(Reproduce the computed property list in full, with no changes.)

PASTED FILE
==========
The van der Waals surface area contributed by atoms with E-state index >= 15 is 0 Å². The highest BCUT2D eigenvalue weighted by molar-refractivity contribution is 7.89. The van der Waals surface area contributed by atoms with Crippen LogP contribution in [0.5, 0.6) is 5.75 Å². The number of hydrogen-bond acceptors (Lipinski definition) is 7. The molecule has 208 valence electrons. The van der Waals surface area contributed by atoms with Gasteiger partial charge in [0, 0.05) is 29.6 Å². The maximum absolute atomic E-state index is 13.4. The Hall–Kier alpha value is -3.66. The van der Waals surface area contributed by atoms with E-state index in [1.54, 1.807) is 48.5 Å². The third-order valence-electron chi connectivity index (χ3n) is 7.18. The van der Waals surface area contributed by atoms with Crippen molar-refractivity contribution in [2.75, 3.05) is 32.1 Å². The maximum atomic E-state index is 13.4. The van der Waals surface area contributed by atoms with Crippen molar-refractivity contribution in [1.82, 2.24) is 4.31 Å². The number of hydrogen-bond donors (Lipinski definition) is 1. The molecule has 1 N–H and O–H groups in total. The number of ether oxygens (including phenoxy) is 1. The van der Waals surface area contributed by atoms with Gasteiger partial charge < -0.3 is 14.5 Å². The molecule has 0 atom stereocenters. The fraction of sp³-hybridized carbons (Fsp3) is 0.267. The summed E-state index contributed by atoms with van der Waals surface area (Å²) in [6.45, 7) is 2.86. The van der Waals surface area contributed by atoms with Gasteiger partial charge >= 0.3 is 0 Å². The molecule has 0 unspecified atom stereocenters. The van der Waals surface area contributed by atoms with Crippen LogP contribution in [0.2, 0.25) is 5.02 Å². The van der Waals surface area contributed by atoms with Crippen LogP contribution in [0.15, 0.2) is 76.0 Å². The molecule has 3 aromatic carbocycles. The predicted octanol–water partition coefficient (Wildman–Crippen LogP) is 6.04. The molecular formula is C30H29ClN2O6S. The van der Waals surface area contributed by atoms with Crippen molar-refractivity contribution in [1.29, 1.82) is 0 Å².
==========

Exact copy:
The van der Waals surface area contributed by atoms with E-state index >= 15 is 0 Å². The highest BCUT2D eigenvalue weighted by molar-refractivity contribution is 7.89. The van der Waals surface area contributed by atoms with Crippen LogP contribution in [0.5, 0.6) is 5.75 Å². The number of hydrogen-bond acceptors (Lipinski definition) is 7. The molecule has 208 valence electrons. The van der Waals surface area contributed by atoms with Gasteiger partial charge in [0, 0.05) is 29.6 Å². The maximum absolute atomic E-state index is 13.4. The Hall–Kier alpha value is -3.66. The van der Waals surface area contributed by atoms with E-state index in [1.54, 1.807) is 48.5 Å². The third-order valence-electron chi connectivity index (χ3n) is 7.18. The van der Waals surface area contributed by atoms with Crippen molar-refractivity contribution in [2.75, 3.05) is 32.1 Å². The maximum atomic E-state index is 13.4. The van der Waals surface area contributed by atoms with Crippen molar-refractivity contribution in [1.82, 2.24) is 4.31 Å². The number of hydrogen-bond donors (Lipinski definition) is 1. The molecule has 1 N–H and O–H groups in total. The number of ether oxygens (including phenoxy) is 1. The van der Waals surface area contributed by atoms with Gasteiger partial charge < -0.3 is 14.5 Å². The molecule has 0 atom stereocenters. The fraction of sp³-hybridized carbons (Fsp3) is 0.267. The summed E-state index contributed by atoms with van der Waals surface area (Å²) in [6.45, 7) is 2.86. The van der Waals surface area contributed by atoms with Gasteiger partial charge >= 0.3 is 0 Å². The molecule has 0 unspecified atom stereocenters. The van der Waals surface area contributed by atoms with Crippen LogP contribution in [0.2, 0.25) is 5.02 Å². The van der Waals surface area contributed by atoms with Crippen LogP contribution in [0.15, 0.2) is 76.0 Å². The molecule has 3 aromatic carbocycles. The predicted octanol–water partition coefficient (Wildman–Crippen LogP) is 6.04. The molecular formula is C30H29ClN2O6S. The van der Waals surface area contributed by atoms with Crippen molar-refractivity contribution in [1.29, 1.82) is 0 Å².